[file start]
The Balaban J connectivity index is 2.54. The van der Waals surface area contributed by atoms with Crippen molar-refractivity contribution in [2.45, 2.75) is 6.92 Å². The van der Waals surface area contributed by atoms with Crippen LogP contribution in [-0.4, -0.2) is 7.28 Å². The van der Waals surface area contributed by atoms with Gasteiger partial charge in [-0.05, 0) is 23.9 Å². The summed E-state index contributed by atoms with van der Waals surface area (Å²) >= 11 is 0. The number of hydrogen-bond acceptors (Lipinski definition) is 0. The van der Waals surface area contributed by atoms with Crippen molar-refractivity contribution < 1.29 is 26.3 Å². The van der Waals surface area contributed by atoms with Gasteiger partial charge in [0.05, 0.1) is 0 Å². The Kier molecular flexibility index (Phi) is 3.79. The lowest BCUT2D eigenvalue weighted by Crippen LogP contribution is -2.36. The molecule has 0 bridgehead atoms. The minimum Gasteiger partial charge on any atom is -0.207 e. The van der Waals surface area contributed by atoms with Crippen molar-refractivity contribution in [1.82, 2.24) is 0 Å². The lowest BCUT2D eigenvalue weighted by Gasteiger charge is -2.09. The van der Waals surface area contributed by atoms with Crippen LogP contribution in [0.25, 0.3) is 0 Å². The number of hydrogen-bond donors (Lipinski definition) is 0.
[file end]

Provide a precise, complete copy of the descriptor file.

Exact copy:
The Balaban J connectivity index is 2.54. The van der Waals surface area contributed by atoms with Crippen molar-refractivity contribution in [2.45, 2.75) is 6.92 Å². The van der Waals surface area contributed by atoms with Crippen LogP contribution in [-0.4, -0.2) is 7.28 Å². The van der Waals surface area contributed by atoms with Gasteiger partial charge in [-0.05, 0) is 23.9 Å². The summed E-state index contributed by atoms with van der Waals surface area (Å²) >= 11 is 0. The number of hydrogen-bond acceptors (Lipinski definition) is 0. The van der Waals surface area contributed by atoms with Crippen molar-refractivity contribution < 1.29 is 26.3 Å². The van der Waals surface area contributed by atoms with Gasteiger partial charge in [0.05, 0.1) is 0 Å². The Kier molecular flexibility index (Phi) is 3.79. The lowest BCUT2D eigenvalue weighted by Crippen LogP contribution is -2.36. The molecule has 0 bridgehead atoms. The minimum Gasteiger partial charge on any atom is -0.207 e. The van der Waals surface area contributed by atoms with Crippen molar-refractivity contribution in [1.82, 2.24) is 0 Å². The lowest BCUT2D eigenvalue weighted by Gasteiger charge is -2.09. The van der Waals surface area contributed by atoms with Crippen LogP contribution in [0.25, 0.3) is 0 Å². The number of hydrogen-bond donors (Lipinski definition) is 0.